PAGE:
Mose led the way to the railway crossing, where I followed him onto the tracks. We stepped with exaggerated strides from tie to tie for a mile or two or more of rural railway. Everywhere around us was still, except for the dawn unfolding, and the air was fresh and clear. I crimped my toes inside my shoes, and my long paces got easier as I fell into a rhythm, so different from a train’s clackety-clack. No trains came.
Just short of the next crossing, a man yelled out from a signal box. We ran off down a road, which suited Mose’s plan just fine. We were headed for Nuneaton, a town I’d never heard of before, and we hitched a ride with a man who was in no more of a mood to talk than we.
Pacing up and down the empty street in front of the Nuneaton Station, we debated. We had to buy train tickets even to gain admission to the platform. Later we’d need to present the tickets to inspectors on the train and again to yet more inspectors when we arrived at our destination. With no money to buy them, that was three obstacles to overcome. But we could solve only one problem at a time, and right now that was how to get onto the Nuneaton platform.
Mose suggested we go out of view of the station, work our way back along the tracks and climb onto the platform.
“But what if a train comes in at that moment?” I said.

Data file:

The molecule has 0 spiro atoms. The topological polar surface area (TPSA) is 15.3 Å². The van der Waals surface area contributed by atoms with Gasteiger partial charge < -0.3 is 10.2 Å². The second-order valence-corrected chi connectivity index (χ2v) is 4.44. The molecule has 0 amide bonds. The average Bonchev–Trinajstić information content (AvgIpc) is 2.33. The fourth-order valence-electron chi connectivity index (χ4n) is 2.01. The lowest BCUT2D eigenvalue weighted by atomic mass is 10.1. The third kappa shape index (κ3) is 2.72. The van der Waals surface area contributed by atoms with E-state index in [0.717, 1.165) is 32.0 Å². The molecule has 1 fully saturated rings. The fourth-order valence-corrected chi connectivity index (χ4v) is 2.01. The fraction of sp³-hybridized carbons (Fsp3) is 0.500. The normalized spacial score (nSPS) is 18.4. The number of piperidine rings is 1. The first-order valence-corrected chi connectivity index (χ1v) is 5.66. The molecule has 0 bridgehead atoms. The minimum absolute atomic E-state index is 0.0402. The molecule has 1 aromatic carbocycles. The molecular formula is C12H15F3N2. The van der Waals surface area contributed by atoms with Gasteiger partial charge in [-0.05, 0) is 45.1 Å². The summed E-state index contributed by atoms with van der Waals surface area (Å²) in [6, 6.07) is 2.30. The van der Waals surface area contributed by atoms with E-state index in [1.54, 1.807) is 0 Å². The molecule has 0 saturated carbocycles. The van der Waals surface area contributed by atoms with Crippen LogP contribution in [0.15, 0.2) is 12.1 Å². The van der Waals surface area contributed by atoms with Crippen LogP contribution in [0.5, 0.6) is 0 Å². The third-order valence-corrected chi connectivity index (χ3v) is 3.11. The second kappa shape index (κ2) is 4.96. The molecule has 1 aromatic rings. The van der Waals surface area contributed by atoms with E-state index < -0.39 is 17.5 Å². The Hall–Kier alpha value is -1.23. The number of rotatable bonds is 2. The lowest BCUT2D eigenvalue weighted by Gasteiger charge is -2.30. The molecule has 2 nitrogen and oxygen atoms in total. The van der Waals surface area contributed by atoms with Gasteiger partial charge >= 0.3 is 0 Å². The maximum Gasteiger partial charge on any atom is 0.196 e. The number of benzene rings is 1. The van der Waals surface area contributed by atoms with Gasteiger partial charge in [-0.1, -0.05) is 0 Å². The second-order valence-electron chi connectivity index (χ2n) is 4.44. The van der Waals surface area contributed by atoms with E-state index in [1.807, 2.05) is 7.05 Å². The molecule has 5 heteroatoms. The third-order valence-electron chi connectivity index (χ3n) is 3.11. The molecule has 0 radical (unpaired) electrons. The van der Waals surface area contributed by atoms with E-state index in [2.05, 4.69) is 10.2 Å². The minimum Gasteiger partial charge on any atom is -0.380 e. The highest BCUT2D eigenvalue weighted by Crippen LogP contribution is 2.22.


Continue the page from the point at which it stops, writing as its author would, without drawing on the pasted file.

“Okay, we’ll have to brazen our way past the ticket office. I’ll come up with a story.”
Entering the station, we found ourselves in a narrow corridor. It had all the makings of a trap, but turning back would have looked suspicious to anyone watching. After the corridor took a left turn, the ticket office loomed ahead of us. No one was on duty. The open-air platform was also empty. We hadn’t needed to make up a story after all.
Mose planned on going with me to Sheffield, though far out of his way, then turning around at the station for London and onto his sister’s place in Maidstone. I studied the timetable posted on the wall.
“I don’t see any train to Sheffield,” I said. “Do you?”
Mose’s pink eyes gazed at the poster. “Hmm.”
I pointed to the line for the next train. “How about Rugby?”
He turned to me in delight. “We can go anywhere from Rugby. What time did you say it arrives?”
It had never occurred to me that Mose couldn’t read. How strange for someone in a school for the brightest handicapped children. Or perhaps he couldn’t see the timetable. I hadn’t thought his vision was that bad, but I’d had no way of knowing.
Our train arrived in less than half an hour. On board, I worried about ticket inspectors, but no one, official or otherwise, spoke to us.
Once again a timetable on a wall at the Rugby Station posted no trains to Sheffield. I read other destinations aloud, and we tried to guess which would lead us to a line that did stop in Sheffield. Unlike the tiny, open-air station at Nuneaton, this one was a huge, enclosed building with several platforms. As we talked through our options, we walked around, hoping to appear something between purposeful and leisurely to avoid attracting the interest of the railway police.